Shipper Sodikart imported racing karts from France, and engaged transportation service provider Geodis Wilson USA for the purpose of facilitating ocean transportation to Houston and then connecting rail and truck carriage to Scottsdale, Arizona. The freight arrived water damaged, and Sodikart sued Geodis Wilson in the U.S. District Court for the Southern District of Florida, claiming it had held itself out as a freight forwarder that was a “one stop shop” for “ocean, shipping, trucking, insurance clearance,” and provides “the services of assembly, consolidation, breaking, bulk and distribution.” Sodikart alleged Geodis Wilson was liable under Carmack for the cargo’s value.
The parties produced only a through ocean bill of lading for the court’s consideration, the authenticity and issuance of which Sodikart disputed. While the court recognized that failure to issue a bill of lading doesn’t affect a motor carrier’s liability, it concluded based on the U.S. Supreme Court’s decision in K-Line v. Regal-Beloit that the absence of a surface bill of lading ipso facto means Carmack doesn’t apply in the face of an ocean bill governing inbound international cargo. Dismissing Sodikarts’ claim on summary judgment, the court ruled that even if the shipper successfully refuted the through ocean bill of lading’s authenticity, the claim still must be dismissed because, again, there was no separate surface bill. The opinion doesn’t mention why Sodikart didn’t pursue a claim under COGSA, and didn’t reach the question of whether Geodis Wilson actually had stepped into the shoes of a freight forwarder by its representations.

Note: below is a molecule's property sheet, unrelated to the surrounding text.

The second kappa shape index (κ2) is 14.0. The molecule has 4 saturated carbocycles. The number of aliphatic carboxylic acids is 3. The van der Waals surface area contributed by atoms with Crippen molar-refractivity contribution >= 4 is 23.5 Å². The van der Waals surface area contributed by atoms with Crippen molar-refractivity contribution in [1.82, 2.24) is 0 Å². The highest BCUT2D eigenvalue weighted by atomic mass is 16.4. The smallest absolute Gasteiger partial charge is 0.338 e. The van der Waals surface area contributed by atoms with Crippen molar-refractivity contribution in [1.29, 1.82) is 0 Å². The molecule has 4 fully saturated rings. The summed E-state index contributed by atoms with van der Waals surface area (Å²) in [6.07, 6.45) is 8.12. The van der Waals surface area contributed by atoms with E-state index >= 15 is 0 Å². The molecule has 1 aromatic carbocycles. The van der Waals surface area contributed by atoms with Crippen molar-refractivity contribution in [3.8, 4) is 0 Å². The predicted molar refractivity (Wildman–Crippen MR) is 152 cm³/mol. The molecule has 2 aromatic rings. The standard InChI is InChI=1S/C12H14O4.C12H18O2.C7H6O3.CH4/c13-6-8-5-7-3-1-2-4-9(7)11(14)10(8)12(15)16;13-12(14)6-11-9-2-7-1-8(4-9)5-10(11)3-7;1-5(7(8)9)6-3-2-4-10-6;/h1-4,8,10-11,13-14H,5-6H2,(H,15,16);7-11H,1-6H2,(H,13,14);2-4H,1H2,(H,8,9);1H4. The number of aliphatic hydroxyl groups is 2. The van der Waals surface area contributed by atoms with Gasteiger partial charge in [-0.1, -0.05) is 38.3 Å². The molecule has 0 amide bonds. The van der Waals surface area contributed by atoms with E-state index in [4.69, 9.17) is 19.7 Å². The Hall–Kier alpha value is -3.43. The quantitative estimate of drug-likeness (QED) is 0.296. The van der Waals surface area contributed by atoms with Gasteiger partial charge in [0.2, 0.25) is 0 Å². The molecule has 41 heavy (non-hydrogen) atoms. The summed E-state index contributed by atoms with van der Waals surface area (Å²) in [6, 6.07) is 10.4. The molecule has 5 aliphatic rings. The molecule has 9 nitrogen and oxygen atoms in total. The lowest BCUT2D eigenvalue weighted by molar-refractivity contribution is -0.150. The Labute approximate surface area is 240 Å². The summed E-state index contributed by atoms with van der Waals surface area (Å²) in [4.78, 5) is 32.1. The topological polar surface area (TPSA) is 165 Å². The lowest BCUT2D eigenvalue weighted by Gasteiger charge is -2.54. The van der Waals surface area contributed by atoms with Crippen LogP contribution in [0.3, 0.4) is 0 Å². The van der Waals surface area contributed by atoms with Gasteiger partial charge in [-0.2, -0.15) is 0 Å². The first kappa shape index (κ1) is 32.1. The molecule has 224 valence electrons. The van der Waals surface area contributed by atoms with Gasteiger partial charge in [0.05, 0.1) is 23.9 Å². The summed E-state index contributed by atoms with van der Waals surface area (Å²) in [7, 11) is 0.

This decision takes Regal-Beloit too far, placing the emphasis in defeating Carmack not on the existence of a through ocean agreement, but on the absence of a domestic bill of lading. Instead of focusing on what parties agreed to, or on what they had the option to avoid, it mandates an affirmative agreement that Carmack apply by way of separate documentation. This wasn’t the Supreme Court’s intent or ruling in its recent decisions.